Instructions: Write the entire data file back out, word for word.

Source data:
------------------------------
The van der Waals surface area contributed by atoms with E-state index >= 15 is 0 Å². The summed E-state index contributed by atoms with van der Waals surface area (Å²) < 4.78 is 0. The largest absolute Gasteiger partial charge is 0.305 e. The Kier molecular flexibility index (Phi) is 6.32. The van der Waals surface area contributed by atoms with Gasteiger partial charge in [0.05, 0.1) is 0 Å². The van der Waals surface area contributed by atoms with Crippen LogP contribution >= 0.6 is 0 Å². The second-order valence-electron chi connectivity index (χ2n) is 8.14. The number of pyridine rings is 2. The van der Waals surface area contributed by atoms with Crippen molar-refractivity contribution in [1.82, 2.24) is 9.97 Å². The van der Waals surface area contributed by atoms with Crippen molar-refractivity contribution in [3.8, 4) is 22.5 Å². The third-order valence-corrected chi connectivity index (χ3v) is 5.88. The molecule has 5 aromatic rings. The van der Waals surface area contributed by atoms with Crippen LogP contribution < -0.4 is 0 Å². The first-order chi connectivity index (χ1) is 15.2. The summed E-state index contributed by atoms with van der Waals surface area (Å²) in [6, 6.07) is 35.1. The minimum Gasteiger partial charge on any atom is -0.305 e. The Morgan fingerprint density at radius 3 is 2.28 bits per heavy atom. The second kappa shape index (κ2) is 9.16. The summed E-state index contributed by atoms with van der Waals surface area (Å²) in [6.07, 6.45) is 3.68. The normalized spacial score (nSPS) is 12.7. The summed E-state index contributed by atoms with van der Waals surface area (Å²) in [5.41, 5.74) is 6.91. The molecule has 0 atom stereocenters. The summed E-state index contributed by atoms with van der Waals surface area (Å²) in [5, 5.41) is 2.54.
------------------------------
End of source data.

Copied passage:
The van der Waals surface area contributed by atoms with E-state index >= 15 is 0 Å². The summed E-state index contributed by atoms with van der Waals surface area (Å²) < 4.78 is 0. The largest absolute Gasteiger partial charge is 0.305 e. The Kier molecular flexibility index (Phi) is 6.32. The van der Waals surface area contributed by atoms with Gasteiger partial charge in [0.05, 0.1) is 0 Å². The van der Waals surface area contributed by atoms with Crippen LogP contribution >= 0.6 is 0 Å². The second-order valence-electron chi connectivity index (χ2n) is 8.14. The number of pyridine rings is 2. The van der Waals surface area contributed by atoms with Crippen molar-refractivity contribution in [1.82, 2.24) is 9.97 Å². The van der Waals surface area contributed by atoms with Crippen molar-refractivity contribution in [3.8, 4) is 22.5 Å². The third-order valence-corrected chi connectivity index (χ3v) is 5.88. The molecule has 5 aromatic rings. The van der Waals surface area contributed by atoms with Crippen LogP contribution < -0.4 is 0 Å². The first-order chi connectivity index (χ1) is 15.2. The summed E-state index contributed by atoms with van der Waals surface area (Å²) in [6, 6.07) is 35.1. The minimum Gasteiger partial charge on any atom is -0.305 e. The Morgan fingerprint density at radius 3 is 2.28 bits per heavy atom. The second kappa shape index (κ2) is 9.16. The summed E-state index contributed by atoms with van der Waals surface area (Å²) in [6.07, 6.45) is 3.68. The normalized spacial score (nSPS) is 12.7. The summed E-state index contributed by atoms with van der Waals surface area (Å²) in [5.41, 5.74) is 6.91. The molecule has 0 atom stereocenters. The summed E-state index contributed by atoms with van der Waals surface area (Å²) in [5, 5.41) is 2.54.